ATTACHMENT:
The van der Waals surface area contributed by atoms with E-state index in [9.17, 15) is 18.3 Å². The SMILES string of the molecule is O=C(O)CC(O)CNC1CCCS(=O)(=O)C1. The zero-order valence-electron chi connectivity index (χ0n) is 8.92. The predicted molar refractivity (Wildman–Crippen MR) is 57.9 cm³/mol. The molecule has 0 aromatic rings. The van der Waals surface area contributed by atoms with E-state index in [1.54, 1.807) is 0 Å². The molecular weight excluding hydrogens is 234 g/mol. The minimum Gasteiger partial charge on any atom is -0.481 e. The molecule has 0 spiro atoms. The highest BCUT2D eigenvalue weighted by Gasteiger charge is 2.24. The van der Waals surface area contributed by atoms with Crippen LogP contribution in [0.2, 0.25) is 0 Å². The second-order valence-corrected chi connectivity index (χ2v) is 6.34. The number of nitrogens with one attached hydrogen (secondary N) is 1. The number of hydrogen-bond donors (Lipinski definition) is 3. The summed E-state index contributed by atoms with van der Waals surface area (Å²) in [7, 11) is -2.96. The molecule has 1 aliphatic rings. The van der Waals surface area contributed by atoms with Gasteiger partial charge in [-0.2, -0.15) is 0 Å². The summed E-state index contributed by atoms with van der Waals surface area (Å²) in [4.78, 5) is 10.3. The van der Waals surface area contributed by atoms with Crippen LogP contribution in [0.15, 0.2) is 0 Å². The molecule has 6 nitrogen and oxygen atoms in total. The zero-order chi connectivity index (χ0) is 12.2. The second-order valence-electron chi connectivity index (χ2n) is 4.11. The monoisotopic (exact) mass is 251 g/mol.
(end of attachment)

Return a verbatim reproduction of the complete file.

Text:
The van der Waals surface area contributed by atoms with E-state index in [9.17, 15) is 18.3 Å². The SMILES string of the molecule is O=C(O)CC(O)CNC1CCCS(=O)(=O)C1. The zero-order valence-electron chi connectivity index (χ0n) is 8.92. The predicted molar refractivity (Wildman–Crippen MR) is 57.9 cm³/mol. The molecule has 0 aromatic rings. The van der Waals surface area contributed by atoms with E-state index in [1.54, 1.807) is 0 Å². The molecular weight excluding hydrogens is 234 g/mol. The minimum Gasteiger partial charge on any atom is -0.481 e. The molecule has 0 spiro atoms. The highest BCUT2D eigenvalue weighted by Gasteiger charge is 2.24. The van der Waals surface area contributed by atoms with Crippen LogP contribution in [0.2, 0.25) is 0 Å². The second-order valence-corrected chi connectivity index (χ2v) is 6.34. The number of nitrogens with one attached hydrogen (secondary N) is 1. The number of hydrogen-bond donors (Lipinski definition) is 3. The summed E-state index contributed by atoms with van der Waals surface area (Å²) in [7, 11) is -2.96. The molecule has 1 aliphatic rings. The van der Waals surface area contributed by atoms with Gasteiger partial charge in [-0.2, -0.15) is 0 Å². The summed E-state index contributed by atoms with van der Waals surface area (Å²) in [4.78, 5) is 10.3. The van der Waals surface area contributed by atoms with Crippen LogP contribution in [0.15, 0.2) is 0 Å². The molecule has 6 nitrogen and oxygen atoms in total. The zero-order chi connectivity index (χ0) is 12.2. The second-order valence-electron chi connectivity index (χ2n) is 4.11. The monoisotopic (exact) mass is 251 g/mol.